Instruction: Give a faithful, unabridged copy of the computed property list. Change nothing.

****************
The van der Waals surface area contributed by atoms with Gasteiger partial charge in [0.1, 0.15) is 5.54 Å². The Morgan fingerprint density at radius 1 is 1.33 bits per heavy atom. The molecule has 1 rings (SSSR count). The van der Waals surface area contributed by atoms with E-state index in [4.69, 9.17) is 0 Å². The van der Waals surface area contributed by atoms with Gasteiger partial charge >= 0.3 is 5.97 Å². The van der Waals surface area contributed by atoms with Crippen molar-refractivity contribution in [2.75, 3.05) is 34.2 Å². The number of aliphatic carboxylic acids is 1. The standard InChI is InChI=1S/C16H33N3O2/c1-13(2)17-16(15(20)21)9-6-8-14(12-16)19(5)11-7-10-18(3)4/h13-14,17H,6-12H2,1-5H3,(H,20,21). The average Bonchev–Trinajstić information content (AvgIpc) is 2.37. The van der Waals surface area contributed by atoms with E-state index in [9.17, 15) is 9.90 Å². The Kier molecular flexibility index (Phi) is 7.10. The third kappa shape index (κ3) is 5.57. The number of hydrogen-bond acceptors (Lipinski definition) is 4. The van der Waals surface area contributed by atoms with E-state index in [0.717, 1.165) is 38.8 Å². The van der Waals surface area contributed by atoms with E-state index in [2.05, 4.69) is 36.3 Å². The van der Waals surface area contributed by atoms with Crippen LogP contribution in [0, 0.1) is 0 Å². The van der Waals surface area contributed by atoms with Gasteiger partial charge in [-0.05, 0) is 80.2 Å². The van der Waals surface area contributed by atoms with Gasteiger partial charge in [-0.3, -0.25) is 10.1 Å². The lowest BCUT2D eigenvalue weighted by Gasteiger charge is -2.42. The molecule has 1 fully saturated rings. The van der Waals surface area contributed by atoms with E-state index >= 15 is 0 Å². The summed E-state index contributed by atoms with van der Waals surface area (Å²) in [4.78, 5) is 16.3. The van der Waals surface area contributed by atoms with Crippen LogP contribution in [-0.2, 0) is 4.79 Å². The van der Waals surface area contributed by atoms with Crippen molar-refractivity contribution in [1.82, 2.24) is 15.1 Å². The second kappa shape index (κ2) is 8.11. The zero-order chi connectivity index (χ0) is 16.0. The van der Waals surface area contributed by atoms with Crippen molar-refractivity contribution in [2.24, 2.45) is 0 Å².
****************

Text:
The van der Waals surface area contributed by atoms with Gasteiger partial charge in [0.1, 0.15) is 5.54 Å². The Morgan fingerprint density at radius 1 is 1.33 bits per heavy atom. The molecule has 1 rings (SSSR count). The van der Waals surface area contributed by atoms with E-state index in [4.69, 9.17) is 0 Å². The van der Waals surface area contributed by atoms with Gasteiger partial charge >= 0.3 is 5.97 Å². The van der Waals surface area contributed by atoms with Crippen molar-refractivity contribution in [2.75, 3.05) is 34.2 Å². The number of aliphatic carboxylic acids is 1. The standard InChI is InChI=1S/C16H33N3O2/c1-13(2)17-16(15(20)21)9-6-8-14(12-16)19(5)11-7-10-18(3)4/h13-14,17H,6-12H2,1-5H3,(H,20,21). The average Bonchev–Trinajstić information content (AvgIpc) is 2.37. The van der Waals surface area contributed by atoms with E-state index in [9.17, 15) is 9.90 Å². The Kier molecular flexibility index (Phi) is 7.10. The third kappa shape index (κ3) is 5.57. The number of hydrogen-bond acceptors (Lipinski definition) is 4. The van der Waals surface area contributed by atoms with E-state index in [0.717, 1.165) is 38.8 Å². The van der Waals surface area contributed by atoms with E-state index in [2.05, 4.69) is 36.3 Å². The van der Waals surface area contributed by atoms with Crippen LogP contribution in [0, 0.1) is 0 Å². The van der Waals surface area contributed by atoms with Gasteiger partial charge in [-0.05, 0) is 80.2 Å². The van der Waals surface area contributed by atoms with Gasteiger partial charge in [-0.3, -0.25) is 10.1 Å². The lowest BCUT2D eigenvalue weighted by Gasteiger charge is -2.42. The molecule has 1 fully saturated rings. The van der Waals surface area contributed by atoms with E-state index >= 15 is 0 Å². The summed E-state index contributed by atoms with van der Waals surface area (Å²) in [4.78, 5) is 16.3. The van der Waals surface area contributed by atoms with Crippen LogP contribution in [-0.2, 0) is 4.79 Å². The van der Waals surface area contributed by atoms with Crippen molar-refractivity contribution in [1.82, 2.24) is 15.1 Å². The second kappa shape index (κ2) is 8.11. The zero-order chi connectivity index (χ0) is 16.0. The van der Waals surface area contributed by atoms with Crippen molar-refractivity contribution in [2.24, 2.45) is 0 Å².